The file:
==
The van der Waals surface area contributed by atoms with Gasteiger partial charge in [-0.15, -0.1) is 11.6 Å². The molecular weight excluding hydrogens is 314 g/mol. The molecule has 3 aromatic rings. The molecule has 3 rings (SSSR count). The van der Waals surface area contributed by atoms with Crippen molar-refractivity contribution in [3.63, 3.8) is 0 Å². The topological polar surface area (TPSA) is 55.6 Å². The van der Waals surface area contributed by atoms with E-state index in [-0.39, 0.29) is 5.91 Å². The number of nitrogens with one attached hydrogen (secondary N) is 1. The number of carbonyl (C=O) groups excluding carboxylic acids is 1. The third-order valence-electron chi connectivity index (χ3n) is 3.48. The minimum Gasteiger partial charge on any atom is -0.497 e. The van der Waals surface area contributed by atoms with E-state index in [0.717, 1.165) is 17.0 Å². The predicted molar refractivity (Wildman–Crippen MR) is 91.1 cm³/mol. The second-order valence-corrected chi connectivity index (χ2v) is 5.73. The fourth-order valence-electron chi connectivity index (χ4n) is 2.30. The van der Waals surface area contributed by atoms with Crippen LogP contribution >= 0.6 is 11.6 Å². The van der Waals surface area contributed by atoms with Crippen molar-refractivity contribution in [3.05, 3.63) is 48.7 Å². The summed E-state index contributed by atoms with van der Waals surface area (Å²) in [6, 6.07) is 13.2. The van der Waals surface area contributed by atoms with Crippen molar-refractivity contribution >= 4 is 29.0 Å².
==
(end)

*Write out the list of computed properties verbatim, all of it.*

The van der Waals surface area contributed by atoms with Gasteiger partial charge in [-0.15, -0.1) is 11.6 Å². The molecular weight excluding hydrogens is 314 g/mol. The molecule has 3 aromatic rings. The molecule has 3 rings (SSSR count). The van der Waals surface area contributed by atoms with Crippen molar-refractivity contribution in [3.63, 3.8) is 0 Å². The topological polar surface area (TPSA) is 55.6 Å². The van der Waals surface area contributed by atoms with E-state index in [-0.39, 0.29) is 5.91 Å². The number of nitrogens with one attached hydrogen (secondary N) is 1. The number of carbonyl (C=O) groups excluding carboxylic acids is 1. The third-order valence-electron chi connectivity index (χ3n) is 3.48. The minimum Gasteiger partial charge on any atom is -0.497 e. The van der Waals surface area contributed by atoms with E-state index in [0.717, 1.165) is 17.0 Å². The predicted molar refractivity (Wildman–Crippen MR) is 91.1 cm³/mol. The second-order valence-corrected chi connectivity index (χ2v) is 5.73. The fourth-order valence-electron chi connectivity index (χ4n) is 2.30. The van der Waals surface area contributed by atoms with Crippen LogP contribution >= 0.6 is 11.6 Å². The van der Waals surface area contributed by atoms with Crippen molar-refractivity contribution in [3.05, 3.63) is 48.7 Å². The summed E-state index contributed by atoms with van der Waals surface area (Å²) in [6, 6.07) is 13.2. The van der Waals surface area contributed by atoms with Crippen molar-refractivity contribution >= 4 is 29.0 Å².